Ramirez, who saw nearly as much game activity at second base as he did third base, was selected as the hot corner’s representative for the league. Ramirez led all Major Leaguers with 56 doubles, a total that landed him third on the Indians’ all-time single season production list (trailing Tris Speaker’s 59 in 1923 and George Burns’ 64 in 1926).
Ramirez was more than just a doubles hitter, however, as with his six triples and 29 homers, he matched the extra base hit total of Miami’s Giancarlo Stanton (91), who led baseball in homers on the year. Ramirez was also consistently among the game’s leading hitters and finished the year with a .318/.374/.583 slash.
The pair became the first Indians to win Silver Slugger Awards for Cleveland in the same season since Gomes and Michael Brantley in 2014. It marked just the ninth time in franchise history that the team has done so and just the third since the power hitting days of the ‘90’s ended. The awards were first given in 1980 by legendary bat makers, Louisville Slugger.
On Wednesday, starting pitcher Corey Kluber took one step closer to bringing home a second Cy Young Award when he was selected as the American League’s Outstanding Pitcher in the Players Choice Awards.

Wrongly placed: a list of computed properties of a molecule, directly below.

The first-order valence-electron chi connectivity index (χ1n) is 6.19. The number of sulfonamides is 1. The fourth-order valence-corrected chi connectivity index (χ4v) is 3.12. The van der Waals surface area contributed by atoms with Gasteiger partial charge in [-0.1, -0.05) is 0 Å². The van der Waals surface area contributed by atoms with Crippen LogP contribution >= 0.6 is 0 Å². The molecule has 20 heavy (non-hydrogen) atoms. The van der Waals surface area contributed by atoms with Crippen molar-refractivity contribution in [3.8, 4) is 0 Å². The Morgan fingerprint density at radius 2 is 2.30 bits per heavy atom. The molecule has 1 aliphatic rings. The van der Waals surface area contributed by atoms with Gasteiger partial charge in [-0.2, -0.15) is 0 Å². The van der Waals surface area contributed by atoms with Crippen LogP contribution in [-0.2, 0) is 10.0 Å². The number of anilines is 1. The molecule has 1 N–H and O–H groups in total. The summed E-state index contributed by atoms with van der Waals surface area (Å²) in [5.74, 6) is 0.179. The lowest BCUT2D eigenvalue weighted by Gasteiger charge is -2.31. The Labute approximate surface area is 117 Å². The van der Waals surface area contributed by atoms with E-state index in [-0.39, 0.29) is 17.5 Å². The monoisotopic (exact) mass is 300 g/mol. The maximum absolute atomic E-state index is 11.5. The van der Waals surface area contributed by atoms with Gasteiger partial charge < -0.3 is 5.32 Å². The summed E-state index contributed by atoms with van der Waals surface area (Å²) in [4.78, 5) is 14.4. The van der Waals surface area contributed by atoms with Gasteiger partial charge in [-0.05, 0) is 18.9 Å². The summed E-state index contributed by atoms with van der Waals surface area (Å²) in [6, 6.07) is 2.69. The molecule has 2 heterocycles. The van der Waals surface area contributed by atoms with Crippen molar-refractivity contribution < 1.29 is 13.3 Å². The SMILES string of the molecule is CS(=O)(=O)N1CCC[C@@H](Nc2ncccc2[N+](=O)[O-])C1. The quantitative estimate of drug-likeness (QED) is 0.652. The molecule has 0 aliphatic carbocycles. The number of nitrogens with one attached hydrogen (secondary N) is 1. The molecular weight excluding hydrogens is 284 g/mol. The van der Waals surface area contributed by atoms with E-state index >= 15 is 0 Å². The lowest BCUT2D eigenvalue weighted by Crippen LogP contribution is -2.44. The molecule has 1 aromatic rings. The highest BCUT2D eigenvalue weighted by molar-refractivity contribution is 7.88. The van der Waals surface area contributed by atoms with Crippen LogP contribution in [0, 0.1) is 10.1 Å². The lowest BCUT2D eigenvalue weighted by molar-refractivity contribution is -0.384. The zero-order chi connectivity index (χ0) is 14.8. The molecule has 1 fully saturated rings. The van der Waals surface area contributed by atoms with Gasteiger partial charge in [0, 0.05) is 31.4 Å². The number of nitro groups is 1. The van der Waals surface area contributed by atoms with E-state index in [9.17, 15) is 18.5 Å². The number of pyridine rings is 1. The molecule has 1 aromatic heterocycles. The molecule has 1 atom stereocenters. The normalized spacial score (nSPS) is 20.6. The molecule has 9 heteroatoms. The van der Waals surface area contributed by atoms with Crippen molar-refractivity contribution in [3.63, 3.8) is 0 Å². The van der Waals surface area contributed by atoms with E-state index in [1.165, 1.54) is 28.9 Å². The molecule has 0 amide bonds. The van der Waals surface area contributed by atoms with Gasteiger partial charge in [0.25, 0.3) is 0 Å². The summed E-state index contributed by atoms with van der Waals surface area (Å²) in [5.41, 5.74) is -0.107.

Voting was done on September 19, but Kluber had already made a strong case for the 26th annual edition of the Players Choice Award voting by then. He was joined by Max Scherzer (Washington) as the National League’s recipient of the hardware. Oftentimes, the selection is a precursor of things to come for the top pitching award in baseball, but when Kluber won the Cy Young in 2014, he lost out to Seattle’s Felix Hernandez in what is still considered a close vote.
Despite missing a month of action early in the season, Kluber still finished the year among the league leaders in all of the primary pitching statistics. He was 18-4 on the season with a 2.25 ERA and a 0.87 WHIP in 203 2/3 innings of work. He struck out 265 and walked just 36 on the year, good for a MLB-leading 7.36 strikeout/walk ratio. He led baseball in wins, ERA, ERA+, WHIP, and strikeouts/walks. His winning percentage, hit/9, and walk/9 rates were all tops in the AL. He was an All-Star for the second time in his career during the season.
The coming week remains a big week for several Tribe players as the second wave of November awards are announced. The Rookie of the Year Awards will be announced on Monday before Terry Francona looks to bring home another Manager of the Year award on Tuesday against Houston’s A.J. Hinch and Minnesota’s Paul Molitor. The Cy Young winners will be announced on Wednesday night, with Kluber a top pick against Boston’s Chris Sale and New York’s Luis Severino. On Thursday night, the MVP Awards will be announced, with Ramirez expected to be on the outside of the battle between Houston’s Jose Altuve and New York’s Aaron Judge.
The final wave of awards will come on Friday with the annual Esurance MLB Awards. The Indians have a handful of personnel up for consideration that night, including Best Play, Defense (Austin Jackson), Best Executive (Chris Antonetti), Personality of the Year (Lindor), Best Postseason Moment (Lindor), and Best Call, TV/Radio (Tom Hamilton).
Photo: Ron Schwane/Getty Images